Parents shielding from Covid-19 say they are “extremely scared” of the medical risks posed by their children returning to school.
Plans for the return of schools have been drawn up by each of the UK’s devolved nations, but have included strict hygiene policies and advice to limit student contact through staggered class times.
Sophie Jones-Cooper, 41, from Cheltenham, is classed as extremely vulnerable due to having Crohn’s disease and says she may need to distance herself from her children when schools in England return in September.
She has twins due to start reception and a seven-year-old son moving into Year 3, who have not seen any other children during the pandemic due to her need to shield.
“I want them to go to school for their sanity and mental health, but I’m also extremely scared,” the personal shopper and business owner told the PA news agency.
“We’ve had this realisation this is going to happen and what new safety measures we are going to have to put in place.
“I’m probably going to have to distance myself at home more… I imagine I might be quite neurotic about getting them out of their clothes when they get home and washing their hands.
“It’s just so hard and I don’t want to make them scared.”
Mrs Jones-Cooper heard from the school via email that it will not be socially distancing in class, but that there will be staggered class times.
Government guidelines in England say schools should consider the concerns of “pupils, parents and households who may be reluctant or anxious about returning” and offer support to address this.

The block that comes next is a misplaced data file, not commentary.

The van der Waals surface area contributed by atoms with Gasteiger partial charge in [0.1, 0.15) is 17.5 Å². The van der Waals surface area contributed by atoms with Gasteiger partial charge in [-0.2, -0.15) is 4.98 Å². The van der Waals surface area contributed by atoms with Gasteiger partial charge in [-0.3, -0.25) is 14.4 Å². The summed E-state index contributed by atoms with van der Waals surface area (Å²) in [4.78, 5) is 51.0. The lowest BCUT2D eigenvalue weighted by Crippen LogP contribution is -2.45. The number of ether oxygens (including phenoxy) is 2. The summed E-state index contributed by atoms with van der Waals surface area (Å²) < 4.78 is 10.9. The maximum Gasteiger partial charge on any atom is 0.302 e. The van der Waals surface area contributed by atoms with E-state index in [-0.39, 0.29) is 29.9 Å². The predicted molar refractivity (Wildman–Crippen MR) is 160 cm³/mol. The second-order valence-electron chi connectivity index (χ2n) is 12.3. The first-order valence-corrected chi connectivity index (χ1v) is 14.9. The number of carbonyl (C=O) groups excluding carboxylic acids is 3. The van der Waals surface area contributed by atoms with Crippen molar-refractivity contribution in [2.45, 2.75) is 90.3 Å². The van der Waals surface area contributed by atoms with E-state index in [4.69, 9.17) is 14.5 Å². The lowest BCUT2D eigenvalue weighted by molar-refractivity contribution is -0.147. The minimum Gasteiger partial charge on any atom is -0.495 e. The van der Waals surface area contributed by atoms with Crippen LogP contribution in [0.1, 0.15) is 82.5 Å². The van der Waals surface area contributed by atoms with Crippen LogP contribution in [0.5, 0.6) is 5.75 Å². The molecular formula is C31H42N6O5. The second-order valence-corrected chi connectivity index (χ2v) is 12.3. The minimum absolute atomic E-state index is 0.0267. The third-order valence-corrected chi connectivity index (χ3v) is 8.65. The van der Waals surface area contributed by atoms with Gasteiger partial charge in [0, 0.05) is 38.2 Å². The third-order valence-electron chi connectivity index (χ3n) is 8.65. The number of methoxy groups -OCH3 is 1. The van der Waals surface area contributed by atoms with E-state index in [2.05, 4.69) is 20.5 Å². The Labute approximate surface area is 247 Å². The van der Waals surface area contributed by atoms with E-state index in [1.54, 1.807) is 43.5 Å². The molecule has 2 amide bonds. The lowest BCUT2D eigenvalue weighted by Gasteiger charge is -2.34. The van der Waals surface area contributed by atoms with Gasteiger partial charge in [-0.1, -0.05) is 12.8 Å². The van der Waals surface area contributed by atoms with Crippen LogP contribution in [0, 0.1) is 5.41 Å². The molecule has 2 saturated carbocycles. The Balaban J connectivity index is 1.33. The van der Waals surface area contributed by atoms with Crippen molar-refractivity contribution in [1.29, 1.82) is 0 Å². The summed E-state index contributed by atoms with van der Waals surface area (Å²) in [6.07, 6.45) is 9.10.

They also state that for children who are not able to attend school “as parents are following clinical and/or public health advice”, absences will not be penalised.
However, according to public health advice in England, Scotland and Northern Ireland, clinically extremely vulnerable people no longer need to shield due to lower rates of coronavirus transmission.
In Wales, similar legislation comes into effect on August 16.
Natasha Doherty, a mother-of-three from Dungannon in Northern Ireland, has asthma and has been shielding during lockdown.
She said that her children’s schools have been “amazing” and have regularly checked in with her during lockdown, but remains concerned that her children could bring home the virus and cause her serious harm when they go back next month.
She told PA: “I would get ill quite a lot during the year without Covid so the thought of kids going to school straight back full-time definitely makes me very nervous.”
She added: “I’m worried because I feel they have had since March to come up with a plan for a safe return but to be honest nothing seems to be different.
“My daughter will travel on a completely packed bus with kids from all different schools so the social bubble or social distancing won’t exist. Also, they don’t have to wear masks on the transport.”
While the UK Government has described the risk of to children as “low”, parents of at-risk pupils remain concerned for their children’s health.
Lucy (not her real name) from Lanarkshire has been shielding with her 14-year-old son, who has asthma and adrenal insufficiency which has often caused him to panic when people get too close.
She told PA she was also concerned about the journey to and from school as pupils in Scotland return this week.
“I am unsure how it will be possible,” she said.
“They have stated they need to social distance at the bus stop, this will be impossible with teenagers.
“They also don’t need to wear a face mask as it’s part of the ‘school estate’ – this is probably one of the things we are worrying most about, as teachers won’t be there to control it.
“They also said kids should sit on same seat, which seems impossible.”
She added that she had “not really heard much” from her son’s school about how shielding students would be kept safe.
However, she believes it will be good for his mental health to return and see his friends after a long period stuck at home.
“I believe they need to return to school, but the practicalities of it all is what we worry about,” she said.